Chernobyl is producing power again — though not the kind that triggered a nuclear meltdown 32 years ago. Ukraine is now turning to solar power, and in the process, making good use of land that won’t be habitable to humans for another 24,000 years.
A modest one-megawatt plant, located just 100m from the infamous Chernobyl nuclear power plant, was launched earlier today by Ukranian authorities, AFP reports. The photovoltaic cells of this €1 million ($1.6 million) solar station take up four acres (1.6 hectares) of land and produce enough energy to power about 2000 households.
The facility can power a medium-sized village, or about 2,000 households ☀️ https://t.co/5ooHggMADN
— AFP news agency (@AFP) October 5, 2018
The new solar plant is located inside what is called the Chernobyl Exclusion Zone.
On 26 April 1986, the Number Four reactor of the Chernobyl nuclear power plant experienced a catastrophic meltdown, sending radioactive plumes into the atmosphere. Up to three-quarters of Europe was contaminated, primarily Ukraine, Russia and Belarus (all within the Soviet Union at the time).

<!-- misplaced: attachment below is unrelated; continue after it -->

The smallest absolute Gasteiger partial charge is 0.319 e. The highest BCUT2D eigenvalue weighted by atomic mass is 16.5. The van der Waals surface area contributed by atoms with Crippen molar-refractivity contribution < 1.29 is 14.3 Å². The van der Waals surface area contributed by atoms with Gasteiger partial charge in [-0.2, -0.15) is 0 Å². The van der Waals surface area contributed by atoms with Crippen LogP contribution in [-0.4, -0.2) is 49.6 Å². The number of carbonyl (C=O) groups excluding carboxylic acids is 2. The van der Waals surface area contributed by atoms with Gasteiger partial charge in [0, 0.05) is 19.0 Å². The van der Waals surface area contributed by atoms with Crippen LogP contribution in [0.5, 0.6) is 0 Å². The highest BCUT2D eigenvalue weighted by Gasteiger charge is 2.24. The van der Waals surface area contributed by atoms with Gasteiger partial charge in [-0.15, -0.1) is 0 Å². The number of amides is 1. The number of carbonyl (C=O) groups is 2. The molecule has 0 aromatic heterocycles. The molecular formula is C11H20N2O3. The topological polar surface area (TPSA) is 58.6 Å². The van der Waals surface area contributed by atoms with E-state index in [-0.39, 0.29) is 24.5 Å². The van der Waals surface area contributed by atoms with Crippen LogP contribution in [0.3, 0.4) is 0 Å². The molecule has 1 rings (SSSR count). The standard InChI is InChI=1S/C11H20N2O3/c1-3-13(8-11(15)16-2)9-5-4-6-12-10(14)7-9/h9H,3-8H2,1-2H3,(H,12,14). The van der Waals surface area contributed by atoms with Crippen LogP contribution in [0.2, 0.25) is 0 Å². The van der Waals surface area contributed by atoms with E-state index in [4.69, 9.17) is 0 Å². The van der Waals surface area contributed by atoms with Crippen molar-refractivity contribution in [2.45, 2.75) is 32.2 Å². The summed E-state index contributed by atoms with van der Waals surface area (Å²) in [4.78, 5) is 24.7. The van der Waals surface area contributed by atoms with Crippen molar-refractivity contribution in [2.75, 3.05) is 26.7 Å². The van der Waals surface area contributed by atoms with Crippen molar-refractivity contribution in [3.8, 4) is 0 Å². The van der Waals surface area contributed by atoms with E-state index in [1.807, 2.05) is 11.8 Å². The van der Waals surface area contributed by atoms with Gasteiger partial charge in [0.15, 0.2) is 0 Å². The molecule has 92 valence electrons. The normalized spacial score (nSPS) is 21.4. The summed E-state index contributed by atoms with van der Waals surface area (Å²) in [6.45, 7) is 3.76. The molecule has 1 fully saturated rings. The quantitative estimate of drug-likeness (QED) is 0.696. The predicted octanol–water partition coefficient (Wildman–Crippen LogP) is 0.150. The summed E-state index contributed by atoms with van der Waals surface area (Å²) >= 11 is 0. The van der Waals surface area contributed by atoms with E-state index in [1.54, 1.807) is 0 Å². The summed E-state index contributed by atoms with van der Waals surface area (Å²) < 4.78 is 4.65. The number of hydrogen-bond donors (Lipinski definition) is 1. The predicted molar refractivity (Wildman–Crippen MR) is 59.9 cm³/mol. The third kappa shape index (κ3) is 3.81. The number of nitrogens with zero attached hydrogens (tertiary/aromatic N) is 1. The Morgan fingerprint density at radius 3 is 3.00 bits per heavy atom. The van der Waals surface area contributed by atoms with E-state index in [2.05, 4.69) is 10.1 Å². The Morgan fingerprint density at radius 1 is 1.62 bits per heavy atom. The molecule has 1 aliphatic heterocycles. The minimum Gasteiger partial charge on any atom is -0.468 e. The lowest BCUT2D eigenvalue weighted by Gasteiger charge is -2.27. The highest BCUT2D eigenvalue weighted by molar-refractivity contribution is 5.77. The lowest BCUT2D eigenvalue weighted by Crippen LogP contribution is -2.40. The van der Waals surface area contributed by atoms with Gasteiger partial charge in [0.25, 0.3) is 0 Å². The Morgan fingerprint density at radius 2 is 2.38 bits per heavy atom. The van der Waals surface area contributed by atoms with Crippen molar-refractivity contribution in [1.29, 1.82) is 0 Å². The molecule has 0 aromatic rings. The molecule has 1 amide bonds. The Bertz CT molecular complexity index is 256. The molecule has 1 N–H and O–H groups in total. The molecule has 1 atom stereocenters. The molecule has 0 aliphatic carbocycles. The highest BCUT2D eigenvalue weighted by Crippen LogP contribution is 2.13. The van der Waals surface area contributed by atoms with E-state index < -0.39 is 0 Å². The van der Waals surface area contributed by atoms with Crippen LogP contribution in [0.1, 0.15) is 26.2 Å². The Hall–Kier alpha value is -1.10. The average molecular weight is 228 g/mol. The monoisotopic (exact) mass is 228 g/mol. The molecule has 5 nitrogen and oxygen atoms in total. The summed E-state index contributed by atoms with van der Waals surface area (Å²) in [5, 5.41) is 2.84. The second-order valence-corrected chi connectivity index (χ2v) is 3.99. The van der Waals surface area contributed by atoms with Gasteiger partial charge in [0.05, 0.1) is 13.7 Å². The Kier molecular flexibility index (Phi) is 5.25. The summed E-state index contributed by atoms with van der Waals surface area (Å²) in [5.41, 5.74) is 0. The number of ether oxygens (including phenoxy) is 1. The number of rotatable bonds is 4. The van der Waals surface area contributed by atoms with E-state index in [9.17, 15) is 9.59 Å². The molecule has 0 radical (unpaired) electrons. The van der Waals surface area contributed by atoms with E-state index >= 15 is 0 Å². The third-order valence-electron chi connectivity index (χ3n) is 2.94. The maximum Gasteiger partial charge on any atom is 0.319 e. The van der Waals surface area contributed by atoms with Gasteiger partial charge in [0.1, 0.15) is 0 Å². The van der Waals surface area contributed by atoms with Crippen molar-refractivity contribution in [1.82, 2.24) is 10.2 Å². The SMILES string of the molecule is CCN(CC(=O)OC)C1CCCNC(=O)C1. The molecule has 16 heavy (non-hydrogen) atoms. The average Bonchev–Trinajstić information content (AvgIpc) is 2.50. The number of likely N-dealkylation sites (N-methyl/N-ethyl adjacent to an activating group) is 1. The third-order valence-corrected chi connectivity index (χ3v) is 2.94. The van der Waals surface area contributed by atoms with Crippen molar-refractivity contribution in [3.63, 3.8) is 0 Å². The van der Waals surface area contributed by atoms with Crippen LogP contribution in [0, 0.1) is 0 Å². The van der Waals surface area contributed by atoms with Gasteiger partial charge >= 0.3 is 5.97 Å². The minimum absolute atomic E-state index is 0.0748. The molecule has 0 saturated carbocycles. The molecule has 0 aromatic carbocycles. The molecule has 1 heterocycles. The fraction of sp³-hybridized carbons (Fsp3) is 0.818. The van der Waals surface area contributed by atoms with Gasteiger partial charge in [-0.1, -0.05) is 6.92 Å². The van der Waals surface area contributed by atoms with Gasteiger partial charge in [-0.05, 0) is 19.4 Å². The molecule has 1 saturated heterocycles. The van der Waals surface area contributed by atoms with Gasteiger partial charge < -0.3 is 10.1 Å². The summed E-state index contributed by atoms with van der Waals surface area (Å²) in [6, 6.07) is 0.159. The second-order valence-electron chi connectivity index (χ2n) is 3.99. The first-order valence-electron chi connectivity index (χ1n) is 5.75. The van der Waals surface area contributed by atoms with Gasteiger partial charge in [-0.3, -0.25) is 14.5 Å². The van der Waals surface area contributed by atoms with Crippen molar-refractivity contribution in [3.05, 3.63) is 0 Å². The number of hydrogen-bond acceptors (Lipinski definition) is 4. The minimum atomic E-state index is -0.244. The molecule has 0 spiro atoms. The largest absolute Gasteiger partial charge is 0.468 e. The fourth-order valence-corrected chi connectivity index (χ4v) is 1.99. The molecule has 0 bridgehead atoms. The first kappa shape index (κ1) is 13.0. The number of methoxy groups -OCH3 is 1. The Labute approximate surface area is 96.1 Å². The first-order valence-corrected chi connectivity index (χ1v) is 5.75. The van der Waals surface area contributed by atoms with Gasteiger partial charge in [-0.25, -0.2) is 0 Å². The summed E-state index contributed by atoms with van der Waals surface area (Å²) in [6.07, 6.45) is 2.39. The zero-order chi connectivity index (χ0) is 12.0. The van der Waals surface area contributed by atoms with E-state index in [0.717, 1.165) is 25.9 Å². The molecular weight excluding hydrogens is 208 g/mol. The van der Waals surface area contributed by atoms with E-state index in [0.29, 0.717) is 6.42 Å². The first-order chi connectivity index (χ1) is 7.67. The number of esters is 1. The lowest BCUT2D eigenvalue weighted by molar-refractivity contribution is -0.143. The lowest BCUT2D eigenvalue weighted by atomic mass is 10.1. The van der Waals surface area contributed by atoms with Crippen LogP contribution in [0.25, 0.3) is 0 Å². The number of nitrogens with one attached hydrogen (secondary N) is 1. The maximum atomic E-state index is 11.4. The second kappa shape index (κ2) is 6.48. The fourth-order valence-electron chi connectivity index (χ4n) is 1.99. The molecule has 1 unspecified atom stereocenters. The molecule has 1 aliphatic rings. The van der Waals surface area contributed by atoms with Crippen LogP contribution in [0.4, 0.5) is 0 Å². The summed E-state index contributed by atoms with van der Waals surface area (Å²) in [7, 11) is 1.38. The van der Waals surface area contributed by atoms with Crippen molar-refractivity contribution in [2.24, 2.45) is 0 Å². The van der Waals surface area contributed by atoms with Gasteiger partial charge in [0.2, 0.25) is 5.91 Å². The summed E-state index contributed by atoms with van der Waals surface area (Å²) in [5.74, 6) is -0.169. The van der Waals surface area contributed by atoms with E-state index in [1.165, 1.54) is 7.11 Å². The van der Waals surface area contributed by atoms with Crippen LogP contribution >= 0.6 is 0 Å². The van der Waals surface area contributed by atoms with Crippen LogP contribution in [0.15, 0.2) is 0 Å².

At least 30 workers were killed in the immediate aftermath, and an untold number of people suffered from the effects of radiation. Hundreds of thousands of people were evacuated from a territory measuring 2600km2 in size, an area now known as the Exclusion Zone.
Public access to this area is restricted, as the land remains radioactive. It won’t be safe for human habitation for another 24,000 years (plutonium has a 24,000-year half-life). In 2016, Ukrainian authorities installed a $US1.6 billion ($2.3 billion) sarcophagus around the plant to prevent further radioactive waste from leaking out of the damaged reactor.
The new solar plant, though currently limited in its power production, could eventually become something far grander. With sufficient funding, Ukraine envisions a 6200-acre (2500-hectare) plant capable of generating 100 megawatts of energy, AFP reports.
The country is currently seeking investors to make it happen. Ukraine is hoping that the cheap land and plant’s direct connection to the power grid will make it an appealing prospect to some investors.
This radioactive land can’t be used for real estate or farming, so a solar power plant makes perfect sense. But it also serves another purpose, namely Ukraine’s ongoing efforts to diversify its electricity generation. Relations aren’t good with Russia, and Ukraine is no longer buying its natural gas.
This plant, in addition to reconstituting abandoned land, will help to make Ukraine more energy self-sufficient.